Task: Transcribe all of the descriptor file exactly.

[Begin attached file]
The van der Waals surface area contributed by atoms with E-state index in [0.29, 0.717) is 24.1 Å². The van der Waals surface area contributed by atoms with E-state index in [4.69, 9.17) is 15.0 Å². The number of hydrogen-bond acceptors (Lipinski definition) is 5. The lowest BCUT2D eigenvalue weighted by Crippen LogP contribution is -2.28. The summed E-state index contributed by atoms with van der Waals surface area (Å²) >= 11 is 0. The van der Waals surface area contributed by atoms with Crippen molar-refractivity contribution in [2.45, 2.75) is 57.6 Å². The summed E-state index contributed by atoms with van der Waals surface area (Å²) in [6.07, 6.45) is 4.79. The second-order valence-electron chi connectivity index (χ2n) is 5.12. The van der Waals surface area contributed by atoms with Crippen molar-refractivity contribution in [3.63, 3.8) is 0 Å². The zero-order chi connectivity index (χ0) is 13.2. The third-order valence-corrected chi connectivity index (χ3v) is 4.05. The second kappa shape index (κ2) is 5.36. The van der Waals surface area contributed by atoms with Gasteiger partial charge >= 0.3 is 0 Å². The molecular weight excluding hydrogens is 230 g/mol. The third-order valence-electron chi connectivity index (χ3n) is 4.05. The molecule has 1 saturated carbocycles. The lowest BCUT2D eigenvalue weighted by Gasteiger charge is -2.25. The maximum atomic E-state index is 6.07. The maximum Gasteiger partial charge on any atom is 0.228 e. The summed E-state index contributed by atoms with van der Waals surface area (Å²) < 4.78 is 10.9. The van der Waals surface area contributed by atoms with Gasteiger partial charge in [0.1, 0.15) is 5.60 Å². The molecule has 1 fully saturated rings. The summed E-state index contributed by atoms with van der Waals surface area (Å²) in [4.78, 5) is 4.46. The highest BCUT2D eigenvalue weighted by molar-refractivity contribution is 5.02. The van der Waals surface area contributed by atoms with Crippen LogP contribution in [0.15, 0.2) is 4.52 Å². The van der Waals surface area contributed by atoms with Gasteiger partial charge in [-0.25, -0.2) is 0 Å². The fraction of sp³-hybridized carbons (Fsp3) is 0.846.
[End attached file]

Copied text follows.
The van der Waals surface area contributed by atoms with E-state index in [0.29, 0.717) is 24.1 Å². The van der Waals surface area contributed by atoms with E-state index in [4.69, 9.17) is 15.0 Å². The number of hydrogen-bond acceptors (Lipinski definition) is 5. The lowest BCUT2D eigenvalue weighted by Crippen LogP contribution is -2.28. The summed E-state index contributed by atoms with van der Waals surface area (Å²) >= 11 is 0. The van der Waals surface area contributed by atoms with Crippen molar-refractivity contribution in [2.45, 2.75) is 57.6 Å². The summed E-state index contributed by atoms with van der Waals surface area (Å²) in [6.07, 6.45) is 4.79. The second-order valence-electron chi connectivity index (χ2n) is 5.12. The van der Waals surface area contributed by atoms with Crippen molar-refractivity contribution in [3.63, 3.8) is 0 Å². The zero-order chi connectivity index (χ0) is 13.2. The third-order valence-corrected chi connectivity index (χ3v) is 4.05. The second kappa shape index (κ2) is 5.36. The van der Waals surface area contributed by atoms with Gasteiger partial charge >= 0.3 is 0 Å². The molecular weight excluding hydrogens is 230 g/mol. The third-order valence-electron chi connectivity index (χ3n) is 4.05. The molecule has 1 saturated carbocycles. The lowest BCUT2D eigenvalue weighted by Gasteiger charge is -2.25. The maximum atomic E-state index is 6.07. The maximum Gasteiger partial charge on any atom is 0.228 e. The summed E-state index contributed by atoms with van der Waals surface area (Å²) < 4.78 is 10.9. The van der Waals surface area contributed by atoms with Gasteiger partial charge in [0.1, 0.15) is 5.60 Å². The molecule has 1 fully saturated rings. The summed E-state index contributed by atoms with van der Waals surface area (Å²) in [4.78, 5) is 4.46. The highest BCUT2D eigenvalue weighted by molar-refractivity contribution is 5.02. The van der Waals surface area contributed by atoms with Crippen LogP contribution in [0.15, 0.2) is 4.52 Å². The van der Waals surface area contributed by atoms with Gasteiger partial charge in [-0.25, -0.2) is 0 Å². The fraction of sp³-hybridized carbons (Fsp3) is 0.846.